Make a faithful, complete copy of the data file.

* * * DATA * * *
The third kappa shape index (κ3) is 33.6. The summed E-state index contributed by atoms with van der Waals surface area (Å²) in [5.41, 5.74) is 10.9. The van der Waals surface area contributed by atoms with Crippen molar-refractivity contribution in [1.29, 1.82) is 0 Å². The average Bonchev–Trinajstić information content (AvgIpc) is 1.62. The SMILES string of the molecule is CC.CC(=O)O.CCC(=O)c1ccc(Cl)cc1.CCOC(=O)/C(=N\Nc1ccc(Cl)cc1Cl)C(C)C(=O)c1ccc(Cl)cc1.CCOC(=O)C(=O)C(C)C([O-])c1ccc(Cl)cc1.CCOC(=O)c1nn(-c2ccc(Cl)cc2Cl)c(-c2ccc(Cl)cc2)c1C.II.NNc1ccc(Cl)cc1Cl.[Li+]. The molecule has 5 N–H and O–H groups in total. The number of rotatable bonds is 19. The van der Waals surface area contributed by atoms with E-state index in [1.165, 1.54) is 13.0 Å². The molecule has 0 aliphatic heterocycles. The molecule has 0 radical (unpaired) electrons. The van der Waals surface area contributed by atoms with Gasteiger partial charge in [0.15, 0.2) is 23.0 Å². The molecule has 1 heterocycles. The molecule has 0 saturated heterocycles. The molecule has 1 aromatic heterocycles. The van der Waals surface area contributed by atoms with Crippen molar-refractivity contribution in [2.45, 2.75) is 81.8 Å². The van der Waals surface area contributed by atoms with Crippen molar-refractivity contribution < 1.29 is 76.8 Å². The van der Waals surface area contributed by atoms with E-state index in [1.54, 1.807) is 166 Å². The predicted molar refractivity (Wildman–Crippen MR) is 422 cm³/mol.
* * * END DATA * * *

The third kappa shape index (κ3) is 33.6. The summed E-state index contributed by atoms with van der Waals surface area (Å²) in [5.41, 5.74) is 10.9. The van der Waals surface area contributed by atoms with Crippen molar-refractivity contribution in [1.29, 1.82) is 0 Å². The average Bonchev–Trinajstić information content (AvgIpc) is 1.62. The SMILES string of the molecule is CC.CC(=O)O.CCC(=O)c1ccc(Cl)cc1.CCOC(=O)/C(=N\Nc1ccc(Cl)cc1Cl)C(C)C(=O)c1ccc(Cl)cc1.CCOC(=O)C(=O)C(C)C([O-])c1ccc(Cl)cc1.CCOC(=O)c1nn(-c2ccc(Cl)cc2Cl)c(-c2ccc(Cl)cc2)c1C.II.NNc1ccc(Cl)cc1Cl.[Li+]. The molecule has 5 N–H and O–H groups in total. The number of rotatable bonds is 19. The van der Waals surface area contributed by atoms with E-state index in [1.165, 1.54) is 13.0 Å². The molecule has 0 aliphatic heterocycles. The molecule has 0 radical (unpaired) electrons. The van der Waals surface area contributed by atoms with Gasteiger partial charge in [0.15, 0.2) is 23.0 Å². The molecule has 1 heterocycles. The molecule has 0 saturated heterocycles. The molecule has 1 aromatic heterocycles. The van der Waals surface area contributed by atoms with Crippen molar-refractivity contribution in [2.45, 2.75) is 81.8 Å². The van der Waals surface area contributed by atoms with Crippen molar-refractivity contribution < 1.29 is 76.8 Å². The van der Waals surface area contributed by atoms with E-state index in [1.54, 1.807) is 166 Å². The predicted molar refractivity (Wildman–Crippen MR) is 422 cm³/mol.